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Market Situation - Container flows - update III

Dec 2020
7 minutes
Update 3 – following earlier blog posts on September 22nd and from November 12th. In order to keep some overview, we tried to break it down into several segments covering areas worldwide. Although not all trades are in the report, similar tendencies apply. Asia The rates on the spot market for container transportation between China and Europe keep on increasing. A week after week record-highs is being reached on the Shanghai Containerized Freight Index (SCFI*).

 

Asia

The rates on the spot market for container transportation between China and Europe keep on increasing. A week after week record-highs are being reached on the Shanghai Containerized Freight Index (SCFI*).

The ocean freight ex China to Europe has increased by +/-45% in two weeks’ time. Only one week next to this mega increase an additional 24% was recorded, setting an all-time record reported by the SCFI. The current average spot rate is around USD 6000 / 40’. (In May the average rate reported on this index was USD 1500 / 40’). In practice, even higher rates than what is reported are being paid by shippers/receivers to get priority on the vessels.

The increased rate levels are not only limited to the trade route to Europe. In China, there is currently a shortage of between 8.000 – 10.000 x 40’ containers every week for placed bookings. As a result, all rates ex Asia are increasing tremendously. On the connection from Asia to South America, the rate between Shanghai and Santos is around USD 12.000 / 40’ container. From Shanghai to Lagos current average rates are at +/- USD 10.000 / 40’ on the spot market.

The transpacific trade, which is going very strong, as informed in the earlier customer letters, keeps on a stable level. This, traditionally very volatile, trade is remaining at a steady level where normally rates swing up and down. It seems however that this market is getting saturated hence the steep increases have flattened out.

With the start of the Chinese New Year on February 12th, it is expected that the overall rate levels will only keep on rising further. In the next weeks after Chinese New Year normally the business normalizes, and rate levels go down due to the decreased supply of cargo. With the current high rates however several shippers, at least the ones who have the luxury of decent stock levels, are simply holding bookings until after Chinese New Year in the hope they will not have to ship at the current rates. Meaning a lot of cargo is being blocked to ship after Chinese New Year possibly causing the high levels to remain in place longer than normal.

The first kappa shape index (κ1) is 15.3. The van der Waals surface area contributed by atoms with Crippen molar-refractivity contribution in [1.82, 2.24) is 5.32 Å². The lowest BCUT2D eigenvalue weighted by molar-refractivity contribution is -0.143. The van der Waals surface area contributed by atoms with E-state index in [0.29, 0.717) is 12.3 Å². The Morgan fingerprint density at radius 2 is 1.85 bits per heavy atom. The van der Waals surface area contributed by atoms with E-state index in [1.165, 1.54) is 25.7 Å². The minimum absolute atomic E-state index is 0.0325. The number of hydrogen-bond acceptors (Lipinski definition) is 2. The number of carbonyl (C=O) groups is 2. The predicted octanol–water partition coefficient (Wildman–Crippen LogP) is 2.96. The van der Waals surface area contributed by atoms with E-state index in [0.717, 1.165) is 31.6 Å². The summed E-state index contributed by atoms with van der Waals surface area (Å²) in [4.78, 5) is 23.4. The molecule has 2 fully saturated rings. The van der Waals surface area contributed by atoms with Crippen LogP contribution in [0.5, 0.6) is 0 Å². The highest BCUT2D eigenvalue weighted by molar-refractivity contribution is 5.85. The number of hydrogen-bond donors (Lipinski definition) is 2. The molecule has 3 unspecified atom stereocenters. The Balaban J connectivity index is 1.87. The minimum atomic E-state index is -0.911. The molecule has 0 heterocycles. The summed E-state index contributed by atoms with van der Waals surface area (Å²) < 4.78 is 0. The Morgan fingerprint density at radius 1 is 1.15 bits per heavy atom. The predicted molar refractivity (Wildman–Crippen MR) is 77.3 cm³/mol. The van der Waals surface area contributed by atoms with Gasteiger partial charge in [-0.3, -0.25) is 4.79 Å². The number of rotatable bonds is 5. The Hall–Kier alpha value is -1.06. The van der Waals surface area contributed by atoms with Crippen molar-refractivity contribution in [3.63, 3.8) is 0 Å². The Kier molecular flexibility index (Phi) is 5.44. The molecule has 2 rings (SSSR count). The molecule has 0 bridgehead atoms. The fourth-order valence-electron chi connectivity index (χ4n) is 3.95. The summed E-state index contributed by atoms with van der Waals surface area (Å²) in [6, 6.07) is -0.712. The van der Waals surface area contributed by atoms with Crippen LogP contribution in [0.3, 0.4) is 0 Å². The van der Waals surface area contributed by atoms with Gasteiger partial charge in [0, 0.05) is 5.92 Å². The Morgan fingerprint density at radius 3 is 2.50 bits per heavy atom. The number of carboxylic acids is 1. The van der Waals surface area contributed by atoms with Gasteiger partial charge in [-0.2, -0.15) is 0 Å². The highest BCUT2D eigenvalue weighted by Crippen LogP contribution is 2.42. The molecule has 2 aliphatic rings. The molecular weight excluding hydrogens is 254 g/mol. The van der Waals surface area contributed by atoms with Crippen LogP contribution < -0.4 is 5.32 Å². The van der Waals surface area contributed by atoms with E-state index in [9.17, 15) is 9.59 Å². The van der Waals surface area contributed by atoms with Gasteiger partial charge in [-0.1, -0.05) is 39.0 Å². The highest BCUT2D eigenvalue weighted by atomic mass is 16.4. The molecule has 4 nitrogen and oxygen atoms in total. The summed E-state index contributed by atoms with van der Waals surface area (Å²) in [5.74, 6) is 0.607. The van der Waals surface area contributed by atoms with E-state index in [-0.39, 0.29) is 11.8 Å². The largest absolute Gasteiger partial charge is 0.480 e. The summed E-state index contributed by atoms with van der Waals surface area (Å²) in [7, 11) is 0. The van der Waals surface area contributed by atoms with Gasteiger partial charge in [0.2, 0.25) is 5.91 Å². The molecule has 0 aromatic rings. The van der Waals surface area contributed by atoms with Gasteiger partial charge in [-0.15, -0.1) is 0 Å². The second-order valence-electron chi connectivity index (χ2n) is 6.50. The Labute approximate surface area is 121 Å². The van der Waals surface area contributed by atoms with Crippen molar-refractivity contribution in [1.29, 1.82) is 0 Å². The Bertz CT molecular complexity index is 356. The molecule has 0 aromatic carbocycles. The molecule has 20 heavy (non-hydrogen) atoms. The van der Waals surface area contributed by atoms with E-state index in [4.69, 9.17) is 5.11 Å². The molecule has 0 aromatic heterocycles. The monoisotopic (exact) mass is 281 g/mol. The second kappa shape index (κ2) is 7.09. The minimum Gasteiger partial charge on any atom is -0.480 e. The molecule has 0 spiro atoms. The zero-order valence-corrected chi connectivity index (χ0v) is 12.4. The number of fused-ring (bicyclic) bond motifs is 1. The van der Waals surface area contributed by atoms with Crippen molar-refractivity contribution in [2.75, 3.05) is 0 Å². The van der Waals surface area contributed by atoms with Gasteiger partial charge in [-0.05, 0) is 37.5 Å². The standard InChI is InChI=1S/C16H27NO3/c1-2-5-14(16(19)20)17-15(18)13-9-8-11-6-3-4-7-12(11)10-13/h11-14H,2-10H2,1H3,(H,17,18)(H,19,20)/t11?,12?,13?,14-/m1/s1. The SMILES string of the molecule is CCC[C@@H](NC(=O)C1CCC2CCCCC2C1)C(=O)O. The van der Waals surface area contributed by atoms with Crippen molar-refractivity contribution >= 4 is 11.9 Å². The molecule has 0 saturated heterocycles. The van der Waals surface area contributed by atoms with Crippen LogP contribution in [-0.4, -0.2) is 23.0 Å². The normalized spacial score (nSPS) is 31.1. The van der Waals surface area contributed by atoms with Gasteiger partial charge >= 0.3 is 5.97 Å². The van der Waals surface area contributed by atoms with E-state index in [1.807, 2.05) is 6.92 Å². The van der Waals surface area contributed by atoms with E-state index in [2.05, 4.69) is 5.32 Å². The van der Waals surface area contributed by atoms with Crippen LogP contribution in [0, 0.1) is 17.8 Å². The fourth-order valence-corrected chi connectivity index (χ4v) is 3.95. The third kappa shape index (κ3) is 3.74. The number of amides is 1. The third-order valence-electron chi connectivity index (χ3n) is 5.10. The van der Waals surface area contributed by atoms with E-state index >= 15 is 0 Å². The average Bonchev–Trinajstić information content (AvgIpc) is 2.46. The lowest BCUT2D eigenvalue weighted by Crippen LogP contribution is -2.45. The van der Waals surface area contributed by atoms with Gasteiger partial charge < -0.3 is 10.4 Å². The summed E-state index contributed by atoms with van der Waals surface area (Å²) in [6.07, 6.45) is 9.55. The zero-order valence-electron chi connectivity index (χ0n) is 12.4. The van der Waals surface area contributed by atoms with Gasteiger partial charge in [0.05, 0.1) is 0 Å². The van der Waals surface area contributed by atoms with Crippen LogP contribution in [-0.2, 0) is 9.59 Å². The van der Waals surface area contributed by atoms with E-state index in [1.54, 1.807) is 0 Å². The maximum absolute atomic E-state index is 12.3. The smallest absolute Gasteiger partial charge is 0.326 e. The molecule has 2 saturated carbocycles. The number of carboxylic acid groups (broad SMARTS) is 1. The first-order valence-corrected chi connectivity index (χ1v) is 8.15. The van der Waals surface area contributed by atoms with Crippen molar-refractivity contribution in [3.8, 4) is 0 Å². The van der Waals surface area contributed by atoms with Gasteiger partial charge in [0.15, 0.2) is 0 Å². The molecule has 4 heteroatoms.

Suspension feeder operations South China

Feeder operators in South China announced a full-service suspension from Week 3 to Week 7 (17/01 – 21/02). This due to COVID-19 quarantine requirements for ship crews plying between South China and Hong Kong upon their return from the Chinese New Year 2021 holidays. Taking into consideration of this situation, the shipping lines will temporarily suspend cargo acceptance with final destination to the Pearl River Delta Area and Fuzhou until further notice. Cargo to the main ports will be accepted. (ie, Hong Kong, Yantian, Shekou). Kindly take note that the suspension period for booking acceptance to South China is based on ETA at main ports. (ie, Hong Kong, Yantian, Shekou). Given the current environment, the shipping lines will not be very likely to bear any additional costs and liabilities related to Detention charges, Terminal storage or Terminal charge incurred at transhipment ports (Hong Kong, Shekou, Yantian) after containers have been discharged. All costs during the feeder operator suspension time will be for the account of the cargo owner. The shipping lines can also invoke the Bill of Lading clause to declare ‘end of voyage’ meaning the shipment will be considered as completed at the main port and the feeder service will not be executed on behalf of the shipping line.

USA

The agricultural sector in the USA was able to mobilize the Federal Maritime Commission (FMC) to write to the World Shipping Council to express its concern about reports that ocean carriers are refusing to carry US exports. “We want to stress the point that, in responding to import cargo challenges, ocean carriers should not lose sight of their common carriage obligations to provide service to US exporters,” said the letter from commissioners Carl Bentzel and Daniel Maffei.